Random House, July 2016
256 pp; $26
Buy: hardcover | eBook
Reviewed by Matthew Snider
The Return restores autonomy to a country which has been largely divorced from its people for many American readers. Especially in the context of recent political mudslinging, Libya has become a country about which we debate the justifiability of our intervention, our decision-making, and the blame for which we assign to our politicians. Hisham Matar, the son of a political dissident who was disappeared by the Qaddafi regime in the 1990s, reminds us that his homeland is not an American periphery, but a Libyan center for millions of people now and for generations. And Matar is one of those people who makes a return to Libya, not looking for answers for how and why the events of 2011 happened but of what became of the Libya he knew. Through the detritus of the Qaddafi regime’s collapse, Matar digs with a singular purpose: to return to his homeland and find any answers to the ultimate fate of his father.
Matar’s memoir is heartbreaking, not solely for what he has personally endured and lost but for the way in which he makes it reflect the travails of human life. His memoir—although interwoven with a narrative far beyond the experience of most of us—stems from the same powerful well of human experience, longing, and suffering that produced masterpieces like One Hundred Years of Solitude. Like Marquez’s novel, The Return is a memoir of human struggle and longing for place and for the ways in which family and country parallel and conflict with one another.
The Return is an epic story of war and identity, of generations of the Matar family and their sacrifices for a land they love. It’s shorter both as a book and in the span of time it covers than Marquez’s One Hundred Years, but in its emotional weight and its transformative quality, it’s just as powerful. Eventually, when he discovers short stories his father wrote as a young student, the story even wanders in a magical timelessness just as One Hundred Years does, when Matar indulges in a timeless daydream where the fortysomething year-old author advises his 18 year-old father on how to become a writer.
There’s no certainty in a book like The Return. Of course, Matar’s father is dead; there can be no other conclusion. But for both Matar and the reader, Jaballa Matar is both alive and dead—he is as much narrator of the book as his son and yet undeniably the author’s quest to find answers is a quest that can only ever be left unfinished because the things he really wants to know can only really be answered by his father. But the other transformations within himself that Matar gives us access to show a different kind of completion. Near the end of the book, Matar writes of his early response to his father’s disappearance, “…because I was young, and hatred and anger are a young man’s emotions, I tricked myself into thinking the transformation was good, that it was akin to progress.”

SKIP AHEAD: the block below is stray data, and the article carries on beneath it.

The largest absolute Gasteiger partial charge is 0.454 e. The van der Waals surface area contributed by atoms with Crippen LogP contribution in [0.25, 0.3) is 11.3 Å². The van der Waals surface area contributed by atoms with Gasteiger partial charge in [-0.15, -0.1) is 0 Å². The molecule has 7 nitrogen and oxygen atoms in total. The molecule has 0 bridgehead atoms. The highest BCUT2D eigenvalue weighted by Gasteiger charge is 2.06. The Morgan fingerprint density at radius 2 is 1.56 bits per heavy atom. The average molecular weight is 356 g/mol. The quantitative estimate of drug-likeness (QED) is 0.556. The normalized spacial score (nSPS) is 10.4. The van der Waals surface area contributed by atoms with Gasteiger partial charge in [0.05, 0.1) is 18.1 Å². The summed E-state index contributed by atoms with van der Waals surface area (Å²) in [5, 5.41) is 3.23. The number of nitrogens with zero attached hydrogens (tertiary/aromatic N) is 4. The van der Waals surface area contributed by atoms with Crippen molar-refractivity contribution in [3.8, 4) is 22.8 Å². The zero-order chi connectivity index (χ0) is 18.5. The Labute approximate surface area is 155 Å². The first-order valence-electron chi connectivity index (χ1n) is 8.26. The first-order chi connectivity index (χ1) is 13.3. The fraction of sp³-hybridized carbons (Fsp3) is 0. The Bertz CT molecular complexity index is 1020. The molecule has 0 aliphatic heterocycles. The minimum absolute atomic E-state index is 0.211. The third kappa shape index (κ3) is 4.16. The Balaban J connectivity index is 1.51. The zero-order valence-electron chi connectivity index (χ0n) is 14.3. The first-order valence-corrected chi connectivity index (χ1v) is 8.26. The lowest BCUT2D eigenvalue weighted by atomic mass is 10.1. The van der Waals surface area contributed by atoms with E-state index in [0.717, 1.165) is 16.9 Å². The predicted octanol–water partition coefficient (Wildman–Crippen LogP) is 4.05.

Matar’s search for answers is delivered in small bits and pieces, scraps of news and non-news, the learning of something new and its unexpected reversal, which must have been how it progressed and how it felt for Matar as it happened. There are few books that can pierce through the darkest places of mankind to find a story of more weight, encouragement, and importance than Hisham Matar’s The Return. Matar is more than a masterful writer, he’s a devoted son whose intimate dedication to his father—to finding out what exactly happened to him—will transform you.
Matthew Snider reviews books for PopMatters, and writes on culture, literature, and politics from Maryland. He can be found on Twitter @matthewsnider.